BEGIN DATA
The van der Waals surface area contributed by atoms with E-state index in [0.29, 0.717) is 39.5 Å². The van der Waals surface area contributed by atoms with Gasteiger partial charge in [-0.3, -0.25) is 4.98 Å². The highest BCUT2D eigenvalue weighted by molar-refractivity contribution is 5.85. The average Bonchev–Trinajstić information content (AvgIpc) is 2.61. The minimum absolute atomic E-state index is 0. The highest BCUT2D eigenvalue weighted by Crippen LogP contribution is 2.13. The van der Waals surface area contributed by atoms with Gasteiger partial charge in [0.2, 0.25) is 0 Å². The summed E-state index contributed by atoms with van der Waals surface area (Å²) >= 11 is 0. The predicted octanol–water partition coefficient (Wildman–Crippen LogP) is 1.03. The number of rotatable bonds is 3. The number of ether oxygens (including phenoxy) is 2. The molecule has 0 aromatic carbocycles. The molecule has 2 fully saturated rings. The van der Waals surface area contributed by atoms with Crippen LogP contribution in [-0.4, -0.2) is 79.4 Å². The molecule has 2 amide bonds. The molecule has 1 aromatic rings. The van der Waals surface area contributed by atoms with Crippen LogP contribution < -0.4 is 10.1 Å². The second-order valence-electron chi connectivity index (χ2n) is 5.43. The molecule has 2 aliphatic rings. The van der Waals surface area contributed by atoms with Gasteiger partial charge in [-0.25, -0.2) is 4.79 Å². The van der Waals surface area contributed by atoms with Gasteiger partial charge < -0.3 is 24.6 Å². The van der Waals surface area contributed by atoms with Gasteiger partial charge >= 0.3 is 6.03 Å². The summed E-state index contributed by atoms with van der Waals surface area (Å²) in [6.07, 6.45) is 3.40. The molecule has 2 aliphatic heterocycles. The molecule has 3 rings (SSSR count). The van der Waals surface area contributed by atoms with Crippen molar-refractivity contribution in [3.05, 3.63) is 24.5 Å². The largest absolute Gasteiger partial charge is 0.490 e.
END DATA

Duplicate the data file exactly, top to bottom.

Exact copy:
The van der Waals surface area contributed by atoms with E-state index in [0.29, 0.717) is 39.5 Å². The van der Waals surface area contributed by atoms with Gasteiger partial charge in [-0.3, -0.25) is 4.98 Å². The highest BCUT2D eigenvalue weighted by molar-refractivity contribution is 5.85. The average Bonchev–Trinajstić information content (AvgIpc) is 2.61. The minimum absolute atomic E-state index is 0. The highest BCUT2D eigenvalue weighted by Crippen LogP contribution is 2.13. The van der Waals surface area contributed by atoms with Gasteiger partial charge in [0.2, 0.25) is 0 Å². The summed E-state index contributed by atoms with van der Waals surface area (Å²) >= 11 is 0. The predicted octanol–water partition coefficient (Wildman–Crippen LogP) is 1.03. The number of rotatable bonds is 3. The number of ether oxygens (including phenoxy) is 2. The molecule has 0 aromatic carbocycles. The molecule has 2 fully saturated rings. The van der Waals surface area contributed by atoms with Crippen LogP contribution in [-0.4, -0.2) is 79.4 Å². The molecule has 2 amide bonds. The molecule has 1 aromatic rings. The van der Waals surface area contributed by atoms with Crippen LogP contribution < -0.4 is 10.1 Å². The second-order valence-electron chi connectivity index (χ2n) is 5.43. The molecule has 2 aliphatic rings. The van der Waals surface area contributed by atoms with Gasteiger partial charge in [-0.25, -0.2) is 4.79 Å². The van der Waals surface area contributed by atoms with Gasteiger partial charge < -0.3 is 24.6 Å². The van der Waals surface area contributed by atoms with Gasteiger partial charge >= 0.3 is 6.03 Å². The summed E-state index contributed by atoms with van der Waals surface area (Å²) in [6.07, 6.45) is 3.40. The molecule has 2 aliphatic heterocycles. The molecule has 3 rings (SSSR count). The van der Waals surface area contributed by atoms with Crippen molar-refractivity contribution in [3.05, 3.63) is 24.5 Å². The largest absolute Gasteiger partial charge is 0.490 e.